The rise of websites that share eBooks has been increasing and will probably not abate for a while. I wanted to mention a few sites that people can access for free versions of publisher’s books in this article. Not because I condone or encourage this practice but because I wanted to present a balanced view. I also want to mention some of the risks involved with undertaking this practice.

A common site for free eBook downloads is 4Shared.com. After you register you can search through their multitude of files (including music and films) for copyrighted material. Many have names that are slightly altered so finding the file you want can be tricky. Once you do you can download it for free.

Also, there is a whole host of websites out there offering copyrighted technology eBooks for free. Sites like it-ebooks.info offer you the option of purchasing the book through Amazon or downloading the eBook for free. This format seems similar to other computer book sites.

Another way to find files is through a simple PDF search on Google. You can use the following search parameter Filetype:PDF to search for all PDF files pertaining to your search query. You can search for keywords like “Filetype:PDF Algorithms” or for exact book titles. You can then use the quick view function to the right of each search result to see what Google has returned. As well, Filetype searching also works for a multitude of different file types.

You can also access eBooks through other ventures like BitTorrent file sharing. I also know people can share eBooks through programs like SkyDrive and Dropbox. However this practice can tend to contravene the copyright policies of these sites regarding copyrighted material. Read what  is and is not allowed to be shared on these sites before proceeding.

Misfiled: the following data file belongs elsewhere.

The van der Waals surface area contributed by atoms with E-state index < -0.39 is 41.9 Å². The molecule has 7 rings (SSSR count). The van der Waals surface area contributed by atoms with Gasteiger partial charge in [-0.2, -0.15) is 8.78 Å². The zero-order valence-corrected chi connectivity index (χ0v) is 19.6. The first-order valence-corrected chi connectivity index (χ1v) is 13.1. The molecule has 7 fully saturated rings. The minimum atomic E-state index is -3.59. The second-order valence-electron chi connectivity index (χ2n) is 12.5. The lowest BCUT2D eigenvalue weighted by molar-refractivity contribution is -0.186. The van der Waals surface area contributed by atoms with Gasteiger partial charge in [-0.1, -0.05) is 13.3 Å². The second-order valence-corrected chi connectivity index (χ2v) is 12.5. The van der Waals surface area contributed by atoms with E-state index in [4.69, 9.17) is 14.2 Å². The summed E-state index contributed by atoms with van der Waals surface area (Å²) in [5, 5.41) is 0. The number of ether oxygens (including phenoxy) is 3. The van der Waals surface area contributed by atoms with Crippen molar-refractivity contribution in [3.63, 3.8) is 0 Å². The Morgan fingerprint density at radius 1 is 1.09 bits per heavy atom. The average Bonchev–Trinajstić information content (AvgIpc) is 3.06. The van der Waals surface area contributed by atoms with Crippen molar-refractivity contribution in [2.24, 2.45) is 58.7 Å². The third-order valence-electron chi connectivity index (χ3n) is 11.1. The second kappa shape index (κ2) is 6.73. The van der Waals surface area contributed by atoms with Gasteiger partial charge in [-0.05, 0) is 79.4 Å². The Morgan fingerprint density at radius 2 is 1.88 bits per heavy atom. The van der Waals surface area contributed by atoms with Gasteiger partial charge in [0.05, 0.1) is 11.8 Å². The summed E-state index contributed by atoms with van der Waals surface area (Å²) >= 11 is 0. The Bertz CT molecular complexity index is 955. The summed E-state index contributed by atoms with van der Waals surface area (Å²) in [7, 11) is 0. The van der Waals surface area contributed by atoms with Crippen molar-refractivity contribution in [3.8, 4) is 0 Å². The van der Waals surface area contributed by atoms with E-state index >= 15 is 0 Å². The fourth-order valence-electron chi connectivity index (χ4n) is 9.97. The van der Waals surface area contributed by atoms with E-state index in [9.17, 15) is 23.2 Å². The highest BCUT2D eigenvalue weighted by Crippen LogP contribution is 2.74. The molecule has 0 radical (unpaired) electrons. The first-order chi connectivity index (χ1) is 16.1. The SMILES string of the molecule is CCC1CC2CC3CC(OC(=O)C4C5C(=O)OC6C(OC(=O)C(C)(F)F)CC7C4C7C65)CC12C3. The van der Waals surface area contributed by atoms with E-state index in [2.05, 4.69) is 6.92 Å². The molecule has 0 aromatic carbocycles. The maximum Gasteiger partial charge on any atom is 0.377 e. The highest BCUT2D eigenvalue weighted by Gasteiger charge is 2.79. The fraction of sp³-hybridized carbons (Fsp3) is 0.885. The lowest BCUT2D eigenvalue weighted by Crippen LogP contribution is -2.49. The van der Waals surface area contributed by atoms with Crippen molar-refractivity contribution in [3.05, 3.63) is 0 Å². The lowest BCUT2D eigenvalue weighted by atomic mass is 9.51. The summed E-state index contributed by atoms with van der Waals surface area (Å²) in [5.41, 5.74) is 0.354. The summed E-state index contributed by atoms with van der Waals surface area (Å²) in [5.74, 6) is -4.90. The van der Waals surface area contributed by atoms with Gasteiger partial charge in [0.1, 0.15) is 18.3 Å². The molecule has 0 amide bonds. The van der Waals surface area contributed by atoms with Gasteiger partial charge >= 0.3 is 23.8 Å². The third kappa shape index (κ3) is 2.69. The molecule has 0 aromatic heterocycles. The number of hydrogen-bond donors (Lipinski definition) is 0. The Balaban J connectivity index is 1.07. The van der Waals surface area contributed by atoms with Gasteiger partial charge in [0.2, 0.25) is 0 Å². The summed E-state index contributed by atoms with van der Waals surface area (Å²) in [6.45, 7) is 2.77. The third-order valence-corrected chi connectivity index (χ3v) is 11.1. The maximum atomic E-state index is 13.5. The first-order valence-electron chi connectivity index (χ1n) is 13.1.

However, the main problem with accessing files from 4Shared or through Torrents is that you never know what you are going to get. Most of these files are wrapped up in folders and then zipped up. You might be downloading a host of viruses. If you do download from here always run the files through a virus checker before opening them on your machine. Or better yet sandbox your downloads within a Virtual Machine built specifically for this purpose.

Paper Books

As I mentioned before paper books like eBooks can become obsolete fast. Sometimes you might need the book for a single project and then it languishes on your shelf for years. Often books for developers fall into two categories – the principles of and the art of. The principles of books are about a specific topic. A certain book might teach you how to administer Windows XP or how to code a Web Service. The art of books are ones that teach you the art of programming and help you be a better programmer. For me I will always have a place on my shelf for Clean Code or Code Complete but a book on .NET 1.1 is out the door.